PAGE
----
World Health Organization Classifies ‘Gaming Disorder’ as a Mental Health Condition
With the release of games like Fortnite, Minecraft and FIFA, it was only a matter of time before playing your favorite games for hours on end would become a health issue.
Parents across the globe are worried about their children’s mental health state, as some play for hours and hours with their friends on these highly addictive games, and now the World Health Organization has announced that ‘gaming disorder’ will now be classified as a mental health condition, which will require treatment. Some people see the logic in this and have compared it to gambling, as gambling elicits a feeling of excitement, and can become very addictive, which is similar to when you play games like Fortnite. Both produce feelings of happiness, excitement and sometimes even a sense of worth, as it makes people feel good about themselves. Unfortunately, people keep going to games, or gambling to get this feeling, which therefore produces addictive behaviour.
This makes perfect sense. And important today with the current climate of the video game industry where micro transactions and pay for perks are becoming the norm in mainstream gaming. Very similar affect to the slot machine reward system that triggers addiction. https://t.co/FzHclqmzVA
— Brandt Brickell (@brandt_brickell) June 18, 2018
So "Gaming Disorder" is now actually recognised.
If this isn't the wake up call people need that the mental health crisis sweeping our species is due to rabid corporatist capitalism, I don't know what is. pic.twitter.com/AdHsB9B1dU
— Steve Topple (@MrTopple) June 17, 2018
Controversial but overdue. Likely to be the new ADHD – heavily misdiagnosed, stigmatized and weaponized by frustrated parents & older folk.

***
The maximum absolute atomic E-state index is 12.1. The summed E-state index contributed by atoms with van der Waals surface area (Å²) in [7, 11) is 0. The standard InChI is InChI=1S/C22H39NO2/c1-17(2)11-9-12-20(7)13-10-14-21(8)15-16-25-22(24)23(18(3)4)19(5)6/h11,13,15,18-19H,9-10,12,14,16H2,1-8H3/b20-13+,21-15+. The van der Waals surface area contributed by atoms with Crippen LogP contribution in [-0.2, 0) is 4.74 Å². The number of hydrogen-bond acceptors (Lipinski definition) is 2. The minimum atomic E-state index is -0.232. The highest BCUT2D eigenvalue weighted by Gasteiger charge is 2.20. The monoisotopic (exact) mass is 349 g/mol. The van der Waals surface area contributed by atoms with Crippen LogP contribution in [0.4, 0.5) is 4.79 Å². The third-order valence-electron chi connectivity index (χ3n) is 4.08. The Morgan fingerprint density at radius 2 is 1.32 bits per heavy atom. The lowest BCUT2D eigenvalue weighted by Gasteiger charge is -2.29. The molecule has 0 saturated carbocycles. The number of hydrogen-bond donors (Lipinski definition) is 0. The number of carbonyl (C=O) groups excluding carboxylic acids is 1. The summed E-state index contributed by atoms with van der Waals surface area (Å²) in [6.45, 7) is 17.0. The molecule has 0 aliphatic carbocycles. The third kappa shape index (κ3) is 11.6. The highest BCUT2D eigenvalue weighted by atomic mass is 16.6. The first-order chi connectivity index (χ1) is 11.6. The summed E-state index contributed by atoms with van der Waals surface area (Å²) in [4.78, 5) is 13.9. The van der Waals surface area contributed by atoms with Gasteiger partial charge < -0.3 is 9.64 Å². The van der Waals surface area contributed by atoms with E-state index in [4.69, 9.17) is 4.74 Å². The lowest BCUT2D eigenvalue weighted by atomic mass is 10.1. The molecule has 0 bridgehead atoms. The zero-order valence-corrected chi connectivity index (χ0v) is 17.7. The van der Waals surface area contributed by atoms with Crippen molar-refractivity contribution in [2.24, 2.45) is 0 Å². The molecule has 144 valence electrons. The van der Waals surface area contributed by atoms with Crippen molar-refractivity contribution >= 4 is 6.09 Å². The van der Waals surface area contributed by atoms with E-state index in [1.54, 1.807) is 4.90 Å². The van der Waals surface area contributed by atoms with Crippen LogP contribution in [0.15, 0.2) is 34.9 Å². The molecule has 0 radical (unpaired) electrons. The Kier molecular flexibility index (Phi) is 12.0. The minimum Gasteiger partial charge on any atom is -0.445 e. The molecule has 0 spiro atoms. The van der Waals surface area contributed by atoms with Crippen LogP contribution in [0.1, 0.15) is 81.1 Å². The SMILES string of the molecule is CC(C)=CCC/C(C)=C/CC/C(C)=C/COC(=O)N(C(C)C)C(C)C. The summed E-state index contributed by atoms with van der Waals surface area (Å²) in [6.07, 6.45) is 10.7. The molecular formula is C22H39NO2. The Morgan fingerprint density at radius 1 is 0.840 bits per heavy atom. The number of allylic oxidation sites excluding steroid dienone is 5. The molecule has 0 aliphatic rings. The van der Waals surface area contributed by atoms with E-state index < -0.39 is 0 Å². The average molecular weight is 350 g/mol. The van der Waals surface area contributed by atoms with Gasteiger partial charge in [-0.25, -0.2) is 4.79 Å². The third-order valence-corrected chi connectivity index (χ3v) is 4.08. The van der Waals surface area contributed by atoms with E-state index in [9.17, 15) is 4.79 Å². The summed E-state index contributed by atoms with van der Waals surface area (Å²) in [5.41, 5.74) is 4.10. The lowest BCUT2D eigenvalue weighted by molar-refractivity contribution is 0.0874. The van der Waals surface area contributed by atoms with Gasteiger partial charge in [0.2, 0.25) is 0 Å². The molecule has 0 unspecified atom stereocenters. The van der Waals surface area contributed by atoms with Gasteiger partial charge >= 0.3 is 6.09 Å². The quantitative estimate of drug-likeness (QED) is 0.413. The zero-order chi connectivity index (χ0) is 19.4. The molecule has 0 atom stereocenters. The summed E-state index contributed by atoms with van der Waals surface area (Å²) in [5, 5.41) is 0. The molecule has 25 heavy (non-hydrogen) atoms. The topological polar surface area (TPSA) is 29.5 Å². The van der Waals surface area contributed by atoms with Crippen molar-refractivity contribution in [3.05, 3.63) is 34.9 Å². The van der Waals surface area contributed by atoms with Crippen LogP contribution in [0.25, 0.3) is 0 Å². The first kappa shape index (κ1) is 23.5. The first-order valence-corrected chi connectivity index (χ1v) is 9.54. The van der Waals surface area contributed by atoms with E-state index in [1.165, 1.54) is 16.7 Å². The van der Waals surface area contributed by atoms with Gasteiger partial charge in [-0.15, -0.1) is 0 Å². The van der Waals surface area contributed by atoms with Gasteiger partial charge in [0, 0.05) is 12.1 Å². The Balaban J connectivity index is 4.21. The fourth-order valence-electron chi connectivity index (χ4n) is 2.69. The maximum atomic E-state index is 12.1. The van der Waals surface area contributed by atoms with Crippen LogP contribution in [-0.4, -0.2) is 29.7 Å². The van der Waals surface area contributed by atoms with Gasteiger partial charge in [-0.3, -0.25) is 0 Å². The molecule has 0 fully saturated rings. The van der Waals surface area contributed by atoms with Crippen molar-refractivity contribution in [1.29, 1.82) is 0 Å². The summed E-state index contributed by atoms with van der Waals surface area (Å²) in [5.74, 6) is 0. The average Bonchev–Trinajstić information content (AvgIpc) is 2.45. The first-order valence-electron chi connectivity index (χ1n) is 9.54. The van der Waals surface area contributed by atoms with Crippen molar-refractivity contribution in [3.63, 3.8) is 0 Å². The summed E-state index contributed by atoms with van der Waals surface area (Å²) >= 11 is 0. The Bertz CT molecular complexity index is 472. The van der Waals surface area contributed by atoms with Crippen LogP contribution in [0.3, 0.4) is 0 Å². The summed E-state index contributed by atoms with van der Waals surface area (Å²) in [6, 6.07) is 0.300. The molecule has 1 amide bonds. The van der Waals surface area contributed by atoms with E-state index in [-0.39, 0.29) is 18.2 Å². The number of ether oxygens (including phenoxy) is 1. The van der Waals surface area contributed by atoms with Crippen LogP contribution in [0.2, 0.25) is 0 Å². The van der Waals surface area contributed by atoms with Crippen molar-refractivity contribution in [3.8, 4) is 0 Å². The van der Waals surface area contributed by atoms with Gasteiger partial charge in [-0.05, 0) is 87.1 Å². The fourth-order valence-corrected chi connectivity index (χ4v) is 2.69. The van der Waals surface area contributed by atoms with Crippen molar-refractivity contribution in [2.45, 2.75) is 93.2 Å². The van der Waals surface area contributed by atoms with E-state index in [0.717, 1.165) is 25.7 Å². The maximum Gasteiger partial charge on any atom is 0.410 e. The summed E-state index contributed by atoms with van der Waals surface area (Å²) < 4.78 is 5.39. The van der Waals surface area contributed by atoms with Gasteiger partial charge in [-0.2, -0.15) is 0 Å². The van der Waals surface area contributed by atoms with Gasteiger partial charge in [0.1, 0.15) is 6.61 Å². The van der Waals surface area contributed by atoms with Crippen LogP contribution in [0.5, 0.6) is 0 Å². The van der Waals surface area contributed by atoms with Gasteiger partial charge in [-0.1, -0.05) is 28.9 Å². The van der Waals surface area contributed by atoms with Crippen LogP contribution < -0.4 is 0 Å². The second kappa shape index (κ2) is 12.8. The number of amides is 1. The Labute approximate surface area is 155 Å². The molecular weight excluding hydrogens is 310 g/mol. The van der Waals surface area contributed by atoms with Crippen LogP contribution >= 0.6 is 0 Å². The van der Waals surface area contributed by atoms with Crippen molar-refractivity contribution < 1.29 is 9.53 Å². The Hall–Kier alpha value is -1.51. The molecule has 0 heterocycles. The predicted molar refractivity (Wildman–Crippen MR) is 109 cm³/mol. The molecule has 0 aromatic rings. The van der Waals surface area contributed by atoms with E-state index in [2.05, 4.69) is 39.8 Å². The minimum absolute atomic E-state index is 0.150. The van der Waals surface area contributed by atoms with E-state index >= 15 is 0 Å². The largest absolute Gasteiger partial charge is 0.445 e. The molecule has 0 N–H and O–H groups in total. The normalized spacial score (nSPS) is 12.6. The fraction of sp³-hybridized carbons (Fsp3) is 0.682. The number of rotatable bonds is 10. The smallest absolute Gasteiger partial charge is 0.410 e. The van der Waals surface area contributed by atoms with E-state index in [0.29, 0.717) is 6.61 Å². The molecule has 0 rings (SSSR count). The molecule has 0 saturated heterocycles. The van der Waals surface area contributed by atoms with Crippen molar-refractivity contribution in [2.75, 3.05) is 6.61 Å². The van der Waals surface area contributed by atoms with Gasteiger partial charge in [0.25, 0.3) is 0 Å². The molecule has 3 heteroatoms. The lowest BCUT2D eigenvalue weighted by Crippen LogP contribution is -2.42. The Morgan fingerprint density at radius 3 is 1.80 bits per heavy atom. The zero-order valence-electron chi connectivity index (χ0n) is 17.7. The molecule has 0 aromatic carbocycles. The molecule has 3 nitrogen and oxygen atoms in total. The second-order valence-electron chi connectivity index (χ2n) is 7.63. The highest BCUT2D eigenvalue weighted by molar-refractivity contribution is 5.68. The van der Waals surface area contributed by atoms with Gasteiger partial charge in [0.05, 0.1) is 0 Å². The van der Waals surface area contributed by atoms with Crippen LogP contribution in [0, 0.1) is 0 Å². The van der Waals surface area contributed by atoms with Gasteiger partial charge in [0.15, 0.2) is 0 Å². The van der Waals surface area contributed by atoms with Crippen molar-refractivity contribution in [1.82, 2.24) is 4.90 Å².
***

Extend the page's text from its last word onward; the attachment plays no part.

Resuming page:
But in a world being overtaken by AI, this is a baby step in the right direction for research in our field. https://t.co/aOLPQ89rvd
— Brittany-Marie🦋 (@JamaicanSlayage) June 18, 2018
However, some people think that the WHO and parents are being over the top and dramatic and that kids are just being kids and playing games that are fun and exciting. Even some have suggested that these games are keeping young teenagers safe, and are helping them to meet new people, making them more social, but also straying them away from other dangers such as drugs, smoking and alcohol, which usually are experimented with when young teenagers meet new people and want to try new things.
#bbcbreakfast gaming disorder sounds ridiculous. Bringing down a whole genre of entertainment because kids are spending too long on them. Gaming helps people already secluded meet new people, kids on games are not out on the streets smoking or taking drugs.
— The Claire Cast (@TheClaireCast) June 18, 2018
OMG watching television news "reporting" on the WHO gaming addiction story pic.twitter.com/ET0aiPxQSX
— Keith Stuart (@keefstuart) June 18, 2018
Imagine threatening to call the doc on your Fortnite-addicted friend https://t.co/caPAu77Cli
— Ryan Chen (@ryanjengchen) June 18, 2018
Although, in the world today where many people meet their friends over the Internet and through a screen, the joy in actually being social has decreased, and, personally, I feel like this is a step in the right direction, as not only children and young teenagers are spending hours on these games, but adults too, which could cause other health disorders in the long run.
What do you think? Do you think the WHO have taken it too far this time? Do you feel like this is a step in the right direction? Let us know in the comments, or on Twitter at @WhatsTrending.